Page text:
WO 2010/121178 PCT/US2010/031458 UNITED STATES PATENT APPLICATION FOR SYSTEM AND METHOD FOR DETERMINING BROADCAST DIMENSIONALITY BY BUDDY KRUG WO 2010/121178 PCT/US2010/031458 SYSTEM AND METHOD FOR DETERMINING BROADCAST DIMENSIONALITY TECHNICAL FIELD  The present disclosure relates to systems and processes for forming and analyzing encoded data, and, more specifically, to processing media data that includes coding that provides media and/or market research. BACKGROUND INFORMATION  Broadcast segments include live programs, taped programs, streaming programs, commercials and the like. These segments may be aired according to a wide variety of schedules, for example, national coverage, particular geographic coverage or to fill otherwise unreserved programming slots. Furthermore, the scheduled broadcast time may be uniform nationwide or vary according to a broadcaster's local considerations.  Conventional systems exist where segments may be independently detected to determine when segments, such as performances, scenes, commercials, or the like were actually broadcast over a given channel or by a given station.  One such system involves the use of passive recording methods that are characterized by the presence of a device that attempts to sense, in real time, the broadcast segments to which an audience member is exposed and record this information, which would later be retrieved at or uploaded to a centralized data processing facility. Since the information would be collected in computer readable form, data processing could be carried out readily with the use of a passive recording apparatus. Information collected by passive recording would be free of human error, and in this respect would enjoy improved reliability.  Devices known as "personal passive people meters", which are small and portable, have been proposed. Such devices are intended to be carried by persons whose broadcast segment exposure would be monitored. These meters would permit viewer/listener determination at the individual level, which is highly desirable. Such meters may be optimized to correctly sense the segment to which a viewer is WO 2010/121178 PCT/US2010/031458 -2 being exposed. Under certain proposed approaches, the meter may attempt to identify both unmodified broadcast segments, and segments modified before broadcast to make them more readily identifiable.  One approach to identification of unmodified segments involves pattern recognition. Each segment is analyzed before or after broadcast and its analyzed characteristics determine its "broadcast signature". A table of broadcast signatures is created by, or made available to, each monitoring station. In operation, a monitoring station attempts to analyze the characteristics of a segment being broadcast and match it to one of the broadcast signatures, that is, recognize its pattern.  Several other identification approaches involve modifying the broadcast segments to provide a code which the detecting equipment is designed to recognize. An advantage of these approaches is that the monitoring stations need not be updated as new broadcast segments are created. Other approaches (such as the one proposed in U.S. Pat. No. 3,004,104) propose to suppress a narrow band of frequencies (10 Hz wide) in a portion of the voiceband (1000 Hz) at timed intervals according to a predetermined code. Still other approaches seek to modulate the audio frequency subcarrier with an identifying code of narrow bandwidth (100 Hz) and short duration (3 seconds) at the start and end of each segment. Still other approaches propose to mix subaudible-frequency identifying codes with conventional audio in the program segments. A technique proposed for use with a musical recording comprises eliminating a sequence of six frequency bands from an audio signal, with the sequence varying during the course of the signal, and in place of the eliminated frequencies, inserting a sequence of code signals. [0008) A more advantageous approach to identifying broadcast segments is disclosed in U.S. Pat. No. 7,316,025, titled "Method and Apparatus for Encoding/Decoding Broadcast or Recorded Segments and Monitoring Audience Exposure Thereto," which is incorporated by reference in its entirety herein. Under this approach, information is encoded in broadcast or recorded audio signals. A code signal having a predetermined bandwidth is modulated with an identification signal having a narrower bandwidth than the predetermined bandwidth to produce an WO 2010/121178 PCT/US2010/031458 -3 encoded signal. The encoded identification signal is mixed with the broadcast or recorded audio signal to produce an output signal.  The audio signal portion may be correlated with a copy of the code signal to recover the identification signal. The correlating may be carried out by a personal unit worn or carried on the person of an audience member, that produces a record of the broadcast or recorded segments to which the audience member has been exposed. This record, with identification of the audience member, is uploaded to a centralized facility. Systems and methods for further processing the information for obtaining useful audience measurement data is disclosed in U.S. Pat. No. 7,222,071, titled "Audio Data Receipt/Exposure Measurement With Code Monitoring and Signature Extraction," and U.S. Pat. No. 7,239,981, titled "Systems and Methods For Gathering Audience Measurement Data", both of which are incorporated by reference in their entirety herein.  While various systems and methods have been proposed for audience measurement, little to no technical proposals have been riade to measure and/or quantify audience engagement. Specifically, there is a need to objectively determine and/or measure levels of audience engagement, e.g., how "enthused" an audience member is with the content. SUMMARY  For this application the following terms and definitions shall apply:  The term "data" as used herein means any indicia, signals, marks, symbols, domains, symbol sets, representations, and any other physical form or forms representing information, whether permanent or temporary, whether visible, audible, acoustic, electric, magnetic, electromagnetic or otherwise manifested. The term "data" as used to represent predetermined information in one physical form shall be deemed to encompass any and all representations of the same predetermined information in a different physical form or forms.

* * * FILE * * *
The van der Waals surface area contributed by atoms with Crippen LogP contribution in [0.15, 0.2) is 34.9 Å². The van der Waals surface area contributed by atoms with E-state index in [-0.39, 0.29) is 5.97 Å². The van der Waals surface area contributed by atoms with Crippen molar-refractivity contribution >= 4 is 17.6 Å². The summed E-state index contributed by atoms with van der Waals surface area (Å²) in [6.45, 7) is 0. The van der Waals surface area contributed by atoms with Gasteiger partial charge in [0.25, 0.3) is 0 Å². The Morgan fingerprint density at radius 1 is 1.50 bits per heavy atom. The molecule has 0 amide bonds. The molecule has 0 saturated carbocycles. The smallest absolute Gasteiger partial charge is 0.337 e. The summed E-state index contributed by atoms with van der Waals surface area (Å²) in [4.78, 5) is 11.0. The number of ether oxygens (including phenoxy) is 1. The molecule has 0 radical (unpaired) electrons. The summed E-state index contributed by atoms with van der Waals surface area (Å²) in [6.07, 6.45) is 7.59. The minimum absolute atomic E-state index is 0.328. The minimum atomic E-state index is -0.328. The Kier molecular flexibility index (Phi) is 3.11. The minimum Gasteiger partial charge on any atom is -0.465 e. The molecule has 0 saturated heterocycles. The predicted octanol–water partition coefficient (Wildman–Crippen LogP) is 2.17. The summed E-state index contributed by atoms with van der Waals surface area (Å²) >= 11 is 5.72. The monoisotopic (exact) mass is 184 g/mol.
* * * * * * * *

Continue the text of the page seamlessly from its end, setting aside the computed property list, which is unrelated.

WO 2010/121178 PCT/US2010/031458 -4  The terms "media data" and "media" as used herein mean data which is widely accessible, whether over-the-air, or via cable, satellite, network, internetwork (including the Internet), print, displayed, distributed on storage media, or by any other means or technique that is humanly perceptible, without regard to the form or content of such data, and including but not limited to audio, video, text, images, animations, databases, datasets, files, broadcasts, displays (including but not limited to video displays, posters and billboards), signs, signals, web pages and streaming media data.  The term "database" as used herein means an organized body of related data, regardless of the manner in which the data or the organized body thereof is represented. For example, the organized body of related data may be in the form of a table, a map, a grid, a packet, a datagram, a file, a document, a list or in any other form.  The terms "coupled", "coupled to", and "coupled with" as used herein each mean a relationship between or among two or more devices, apparatus, files, circuits, elements, functions, operations, processes, programs, media, components, networks, systems, subsystems, and/or means, constituting any one or more of (a) a connection, whether direct or through one or more other devices, apparatus, files, circuits, elements, functions, operations, processes, programs, media, components, networks, systems, subsystems, or means, (b) a communications relationship, whether direct or through one or more other devices, apparatus, files, circuits, elements, functions, operations, processes, programs, media, components, networks, systems, subsystems, or means, and/or (c) a functional relationship in which the operation of any one or more devices, apparatus, files, circuits, elements, functions, operations, processes, programs, media, components, networks, systems, subsystems, or means depends, in whole or in part, on the operation of any one or more others thereof.  The terms "communicate," "communicating" and "communication" as used herein include both conveying data from a source to a WO 2010/121178 PCT/US2010/031458 destination, and delivering data to a communications medium, system, channel, device or link to be conveyed to a destination.  The term "processor" as used herein means processing devices, apparatus, programs, circuits, components, systems and subsystems, whether implemented in hardware, software or both, whether or not programmable and regardless of the form of data processed, and whether or not programmable. The term "processor" as used herein includes, but is not limited to computers, hardwired circuits, signal modifying devices and systems, devices and machines for controlling systems, central processing units, programmable devices, state machines, virtual machines and combinations of any of the foregoing.  The terms "storage" and "data storage" as used herein mean data storage devices, apparatus, programs, circuits, components, systems, subsystems and storage media serving to retain data, whether on a temporary or permanent basis, and to provide such retained data.  In accordance with various embodiments, systems, apparatuses and methods are disclosed for determining and/or measuring levels of audience engagement by analyzing and processing encoded media data relative to ambient background audio levels. Under one exemplary embodiment, absolute listening levels of encoded media data are monitored o establish engagement. Under another exemplary embodiment, absolute listening levels are compensated to adjust for background noise. Under other embodiments, external inputs from a metering device (i.e., "Personal People Meter") are used in combination with the encoded media data to determine levels of engagement. The external inputs include, but are not limited to data relating to biometric feedback such as motion, heart rate, skin temperature, etc.  The above, and other objects, features and advantages of the present disclosure will be apparent in the following detailed description of certain illustrative embodiments thereof which is to be read in connection with the accompanying drawings forming a part hereof, and wherein corresponding parts and WO 2010/121178 PCT/US2010/031458 -6 components are identified by the same reference numerals in the several views of the drawings. BRIEF DESCRIPTION OF THE DRAWINGS  FIG. 1 is a block diagram of an encoder in accordance with an embodiment of the present invention;  FIGS. 2A, 2B and 2C are block diagrams of personal monitors for use with the encoder of FIG. 1;  Figure 3 illustrates an exemplary embodiment of an audio signal captured for a predetermined period of time, where a first level of engagement is determined;  Figure 4 illustrates another exemplary embodiment of an audio signal captured for a predetermined period of time, where a second level of engagement is determined  Figure 5 illustrates yet another exemplary embodiment of an audio signal captured for a predetermined period of time, where a third level of engagement is determined; and  Figure 6 illustrates yet another exemplary embodiment of an audio signal including interfering background noise captured for a predetermined period of time, where a level of engagement is determined despite the interfering noise. DETAILED DESCRIPTION  In the exemplary embodiment of FIG. 1, an encoder is disclosed that adds identifying information to an audio portion of a broadcast segment before the segment is broadcast using a spread spectrum technique selected from among several alternatives, and includes a passive monitoring device that operates without human action to sense the identifying information in the broadcast segment and record it. The terms "meter" and "metering device" are sometimes used herein to refer to devices such as passive broadcast monitoring devices. At periodic intervals, the WO 2010/121178 PCT/US2010/031458 -7 recorded information in each meter is uploaded to a centralized data processing facility for permanent storage.  In such embodiments, spread spectrum techniques employed typically will encode identifying information having a relatively low data rate and formed into an identification signal having a narrow bandwidth. As used herein, the term "signal" includes both an electrical signal and a representation of information which is stored, processed and/or transmitted, as well as any other form in which information is embodied. The term "bandwidth" as used herein includes a difference between frequency band limits as well as a frequency interval or range of frequencies. The explanations of terms as used herein are provided for exemplary purposes, and are not intended to be limiting, as appropriate other meanings for such terms may occur to those of ordinary skill in the art. In an advantageous embodiment, the thus formed identification signal is modulated by a code signal, also known as a spreading signal, which is independent of the data and has a much wider bandwidth.  The code signal may be a pseudo-random signal which, after modulation with a broadcast segment, will be perceived, if at all, as a low-level white noise, generally referred to as hiss, and not as information. The code signal is mixed into the audio signal at a level sufficiently below the regular broadcast audio signal level to make it imperceptible as information, and in the alternative, may be mixed with the audio signal at lower levels depending on the manner in which the audio signal is acquired for decoding, for example, as a baseband signal versus an acoustically reproduced signal.  One advantageous code is a sequence of tones added to the voiceband, which occupies approximately 300-3,000 Hz, since all broadcast formats and all reception equipment provide for reproduction of voice information of at least reasonable quality.  At each metering device, the audio signal portion of the broadcast segment is subjected to a correlation process, such as one of the processes described below, with a synchronized reference copy of the code signal to recover the WO 2010/121178 PCT/US2010/031458 identification signal, compared with valid information items (such as valid channels in the relevant geographic area), and subsequently stored.  Due to the use of spread spectrum encoding, the identifying information may be successfully recovered despite the presence of substantial ambient noise in the audio bandwidth in which the code signal is transmitted. Furthermore, the encoded identification signal can be made imperceptible to the audience.  In certain embodiments, the audio signal portion, typically 20 22,000 Hz, of a segment to be broadcasted is encoded with station, channel or other program source identifying information by mixing it with a code signal modulated with an information signal which conveys this information. The information uniquely identifies the particular broadcasting source. The amount of information per broadcast segment can be kept short, if only broadcast times and the source of the broadcast, that is, the station or channel and not necessarily the identity of the program segment, are transmitted.  A passive meter, preferably worn by a selected member of the audience on his or her person, recovers the source identifier and stores it in a local memory with a time and date stamp. At the end of each day, the meter is put into a base unit so it can be recharged, its recorded information can be extracted, and, if desired, new information can be loaded into the meter. The extracted information may be collected by a storage and transmission unit in the household, and either the base unit or the storage and transmission unit may be employed to transmit the information over a dial-up telephone line to a centralized facility when the telephone line is not used by a member of the household. Several passive meters can be served by a single base unit or storage and transmission unit. Alternatively, the meter may be physically sent to a centralized facility to extract its recorded data.  Furthermore, additional information regarding the broadcast segment, for example, identifying the particular program or commercial, is also encoded into the audio signal portion of the segment. This additional information may use a code signal having a frequency range substantially coextensive with the full WO 2010/121178 PCT/US2010/031458 -9 range of the audio signal, or having a range above the voiceband but within the audio signal range, for example, 4,000-20,000 Hz. Alternatively, the additional information may be formed into an additional information signal which directly modulates the audio signal, that is, without spread spectrum encoding, below or above the voiceband, or which modulates another portion of a broadcast segment, such as a video signal.  A separate monitoring device receives the baseband broadcast segment and extracts therefrom the additional information regarding the broadcast segment, and sends it to the centralized data processing facility where it is matched with the source identification information from the personal monitoring devices, to provide a full audience record of who was exposed to what, and when. Alternatively, the separate monitoring device may be located at the broadcast site, for example, at the headend of a cable system, and may monitor the signals immediately before they are cablecast.  An advantageous method for spread spectrum encoding of the source identification information utilizes direct sequence encoding in the frequency domain. Alternative methods include direct sequence encoding in the time domain, and frequency hopping. Each of these methods is further described below. However, the present invention is not limited to these methods, and other spread spectrum methods using time hopping or pulse-FM systems, or a hybrid method, are feasible.  An embodiment of the present invention will now be described in connection with FIG. 1, which shows an encoder, and FIGs. 2A-C, which show various aspect of a personal monitor.  FIG. I shows an advantageous embodiment of an encoder 100. Encoder 100 includes input terminals 105 and 110, modulator 120, inverse ransformer 130, buffer 140, digital-to-analog (D/A) converter 150, low pass filter 160, mixer 170 and output terminal 175. Source identification signal X(o), composed in bit form in the frequency domain, is supplied to the input terminal 105, while a frequency domain antipodal code signal G(o) also in bit form is supplied to the input WO 2010/121178 PCT/US2010/031458 -10 terminal 110. An antipodal signal has only opposed values, such as "1" and "-1". In this instance, the values of both X(o) and G(o) are composed of real numbers, and imaginary portions thereof are set of zero. These signals are described in detail below.  As used herein, "bit" refers to a unit of data, such as a portion of a source identifier, and "chip" refers to an elementary unit of a code. One bit corresponds to many chips, since the bandwidth of the information signal is narrower than the predetermined bandwidth of the code signal. In the frequency domain, each chip is represented by a "point" which is essentially a data value.  The code signal can be changed, for example, on a daily basis, to meet a variety of needs, such as identification of taped replays, limiting the collected data to a predetermined survey time period, or discouraging unauthorized access. Code signals can be provided to one or more encoders from a centralized facility via any of a number of transmission techniques. For example, the code signals can be transmitted via the public switched telephone network, a local area network, satellite transmission, or as data encoded in a broadcast. Use of different codes for radio and television enables the same personal monitor to collect radio or TV only data. Alternatively, codes may be assigned based on geographic location, or to restrict audience exposure monitoring to only commercial advertisements.  The source identification signal, X(o), and the code signal, G(o), are supplied to modulator 120, which modulates these signals using, for example, direct multiplication, logical exclusive OR, or another combining technique for individual frequency components, to form a frequency domain encoded source identification signal. A frequency domain encoded signal, when properly selected, has the property of matching its spectrum to the typical frequency response of the receiver circuitry and speaker in use by an audience member, as well as to compensate for the room or other acoustic environment in which monitoring will occur.  The frequency domain encoded source identification signal is supplied to inverse transformer 130, which performs an inverse fast Fourier transform WO 2010/121178 PCT/US2010/031458 - 11 (FFT) or wavelet transform so as to produce a time domain encoded source identification signal that is supplied to buffer 140, which holds, for example, 2,048 data items, and is shown as a random access memory used according to a first-in-first out scheme. The contents of buffer 140 are fed to D/A converter 150, which is a 16 bit converter, for example, thereby providing about a 90 dB range of levels in the analog encoded identification signal.  In one embodiment, the converter 150 samples at a rate of 8,192 samples per second. The length of buffer 140 corresponds to one bit time at the selected sampling rate, that is, (8,192 samples per second)/(4 bits per second)=2,048 samples/bit. The corresponding FFT has a length of 1024 points in the frequency domain, with each point corresponding to 4 Hz. The 676 points within the frequency range 300-3,000 Hz are used, while the 75 points corresponding to the range 0-296 Hz and the 273 points within the range 3004-4092 Hz are not used. The analog encoded identification signal is supplied to low pass filter 160, which removes spurious signals outside of the desired range.  At the mixer 170, the filtered encoded identification signal is combined with the audio portion of a segment in a ratio selected to maintain inaudibility and supplied to an output terminal 175 of the encoder 100, and is then broadcast with the other portions of the segment, if any, in a conventional manner such as by RF, satellite or cable broadcast, or is recorded on tape or other recording medium. The level at which the encoded identification signal is combined is chosen to be approximately the normal noise level tolerated by most audio programs. Additional information, intended for a monitoring device distinct from the personal monitor, may also be separately supplied to mixer 170, for combination with the encoded identification signal and audio portion.  The modulating through mixing processing steps performed in the aforementioned elements of the encoder 100 are repeated until the source identification information is fully encoded in the audio portion of the segment to be broadcast or recorded. These steps can be repeated to encode the source identification in various places or continuously through the audio portion of the segment. The WO 2010/121178 PCT/US2010/031458 - 12 succeeding identification information may be changed to reflect a change in the source of the segment, or as otherwise appropriate.  FIG. 2A shows one advantageous embodiment of a personal monitor 200. Personal monitor 200 includes a microphone 230, amplifier 240, low pass filter 250, analog-to-digital (A/D) converter 255, buffer 260, transformer 265, correlator 270, input terminals 275 and 285, combiner 280, and memory 290. The outer dashed line in FIG. 2A generally indicates the enclosure of a metering device to be worn on the person, e.g., clipped to a garment worn by the audience member.  As shown in FIG. 2A, the encoded audio portion of the broadcast segment is received at an input terminal 205 of a typical broadcast receiver 210, which acoustically reproduces the audio portion using a speaker 220. Receiver 210 and its speaker 220 represent devices normally used in households and elsewhere by audience members to acoustically reproduce broadcast audio signals. Alternatively, a recorded segment containing an encoded audio portion may be reproduced, such as by a video cassette recorder, and the audio portion thereof acoustically reproduced by a speaker such as speaker 220.  The acoustically reproduced audio portion of the broadcast or recorded segment is received by the microphone 230 of the personal monitor 200, which transduces the acoustic energy into an electrical signal. The transduced electrical signal is supplied, via a physical line or wireless transmission, to amplifier 240 shown as an automatic gain control amplifier, which produces an output signal at an increased power level.  In FIG. 2A, the combination 235A of microphone 230 and amplifier 240 is shown as contained within the personal monitor 200 worn by an audience member. An alternative arrangement is depicted in FIG. 213, showing a combination 235B which functionally corresponds to the combination 235A. The combination 235B includes a first unit 241, intended to be worn by an audience member and physically separate from the remainder of monitor 200, and a second unit 242 contained within an enclosure containing the remainder of monitor 200. The WO 2010/121178 PCT/US2010/031458 - 13 arrangement shown in FIG. 2B is intended especially for situations where the audience member is a child, or other situations where miniaturization of the apparatus worn by the audience member is advantageous. 100051] The first unit 241 of combination 235B comprises microphone 230, transmitter 231 and antenna 232. The transduced electrical signal from microphone 230 is supplied to a transmitter 231 which is adapted for generating a signal suitable for wireless transmission from the transduced signal, which is supplied to antenna 232. The antenna 232 serves to produce a wireless transmission of the signal from transmitter 231.  The second unit 242 of combination 235B comprises antenna 233 and receiver 234. The antenna 233 is operative to receive the wireless broadcast from antenna 232, and convert it into a received electrical signal which is supplied to receiver 234 which serves to produce an output signal at an increased power level, corresponding to the output of amplifier 240.  FIG. 2C shows another alternative and exemplary combination 235C, for use when the audience member is exposed to radio broadcasts or reproduced sound via a portable device 225 carried on the person, typically used with headphones 226. An engagement sensor 222, such as an accelerometer, may provide input to portable device 225, where sensor 222 provides data relating to physical movement of a user. Sensor 222 may be integrated into device 225, or may be a separate component.  In certain embodiments sensor 222 monitors and reports one or more parameters, such as biometric parameters, including a user's heart activity, a user's brain activity, a user's breathing activity, a user's pulse, a user's blood oxygenation, a user's borborygmus (gastrointestinal noise), a user's gait, a user's voice, a user's key, keypad or keyboard usage characteristics (e.g., keystroke recognition), a user's vascular pattern, a user's facial or ear patterns, a user's signature, a user's fingerprint, a user's handprint or hand geometry, a user's retinal or iris patterns, a WO 2010/121178 PCT/US2010/031458 -14 user's airborne biochemical indicators (sometimes referred to as a user's "smellprint"), a user's muscular activity, a user's body temperature,  Additionally, sensor 222 monitors and reports sounds external to portable device 225 (e.g., "wow!", "cool!", "I like that!"), an impact of portable device with another object, motion of the portable device, proximity of the portable device to the person of a user, pressure applied to portable device, recharging of the portable device, its power capacity, docking of the portable device, data input (e.g., messages) to the portable device, location of the portable device and/or changes in the portable device's location.  The combination 235C includes an input terminal 236, which may be a jack, an output terminal 237, which may be a plug, a splitter 238, which may be simply a Y-cable, and an amplifier 239. The input terminal 236 is adapted to be coupled to the portable device 225, and to receive therefrom a broadcast audio signal which is supplied to splitter 238. The splitter 238 is operative to supply a copy of the signal from input terminal 236 to both amplifier 239 and output terminal 237. The amplifier 239 produces an output signal at an increased power level.  The signal from amplifier 240, receiver 234 or amplifier 239 is supplied to A/D convertor 255 via filter 250. The level of the amplified signal corresponds to about 50% of the maximum range of the convertor 255. Filter 250 performs low pass filtering on the amplified signal to remove any frequencies above the maximum frequency of the code signal, which is 3,000 Hz in one embodiment, preventing higher frequency information from being aliased into the frequency domain in which the encoded information is present.  Convertor 255 converts the filtered signal to a series of 16-bit values, and supplies these values as a converted signal to buffer 260, which stores the converted values before supplying them to transformer 265 where they undergo a transformation to the frequency domain, such as a fast Fourier transform or wavelet transform. Buffer 260 stores the values in a manner which permits a sliding transform to be performed for the purposes of synchronization and tracking, discussed below.